Liquid chromatography/mass spectrometry investigation of the reversed-phase separation of fullerenes and their derivatives

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DOIResolve DOI: http://doi.org/10.1021/ac00065a012
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TypeArticle
Journal titleAnalytical Chemistry
ISSN0003-2700
1520-6882
Volume65
Issue17
Pages22362242
AbstractThe separation of fullerenes and their derivatives on four commercially available reversed-phase columns was investigated using liquid chroma¬tography/mass spectrometry with atmospheric pressure chemical ionization. Three octadecyl-silica stationary phases were incapable of ade¬quately separating the fullerenes according to the number of carbons. However, baseline resolution of nearly all the fullerenes (up to at least C96) was achieved with a 2-(1-pyrenyl) ethylsilica phase. The resolution of individual fullerene isomers, on the other hand, was best accomplished with a poly¬ meric octadecylsilica bonded phase. A proposed mechanism for this unique ability combines the shape selectivity of polymeric phases, previously recognized for planar polycyclic aromatic hydro¬ carbons, and the different "molecular footprints" of the isomers. This retention mechanism can also be used to explain the increasingly lower retention times of successively substituted fullerenes; groups bonded to the fullerene surface appear to disrupt adsorptive interactions between the fullerene molecular footprints and the stationary phases.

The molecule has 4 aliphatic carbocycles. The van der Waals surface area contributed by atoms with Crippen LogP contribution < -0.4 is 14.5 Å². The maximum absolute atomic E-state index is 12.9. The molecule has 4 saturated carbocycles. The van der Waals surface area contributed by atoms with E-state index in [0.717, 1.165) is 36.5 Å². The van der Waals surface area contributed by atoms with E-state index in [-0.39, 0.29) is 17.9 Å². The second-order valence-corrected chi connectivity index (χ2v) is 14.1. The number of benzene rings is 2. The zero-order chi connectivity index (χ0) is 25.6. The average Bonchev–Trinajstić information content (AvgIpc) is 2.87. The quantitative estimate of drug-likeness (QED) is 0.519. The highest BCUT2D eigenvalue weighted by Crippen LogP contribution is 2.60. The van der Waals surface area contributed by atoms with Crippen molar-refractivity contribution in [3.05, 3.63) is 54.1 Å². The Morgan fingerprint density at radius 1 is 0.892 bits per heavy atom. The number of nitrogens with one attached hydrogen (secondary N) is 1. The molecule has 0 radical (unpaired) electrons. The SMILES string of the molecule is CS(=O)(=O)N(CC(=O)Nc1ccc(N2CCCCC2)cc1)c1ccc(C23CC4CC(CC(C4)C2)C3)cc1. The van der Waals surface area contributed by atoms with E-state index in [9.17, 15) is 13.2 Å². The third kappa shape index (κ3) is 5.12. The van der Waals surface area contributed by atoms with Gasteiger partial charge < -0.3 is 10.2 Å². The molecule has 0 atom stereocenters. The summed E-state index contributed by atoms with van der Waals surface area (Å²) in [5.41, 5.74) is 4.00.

Publication date
PublisherAmerican Chemical Society
LanguageEnglish
AffiliationNRC Institute for Marine Biosciences; National Research Council Canada
Peer reviewedYes
NPARC number23000877
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Record identifierb4bcbfbc-14f4-435f-9052-866f3f7ee0b3
Record created2016-11-02
Record modified2016-12-16
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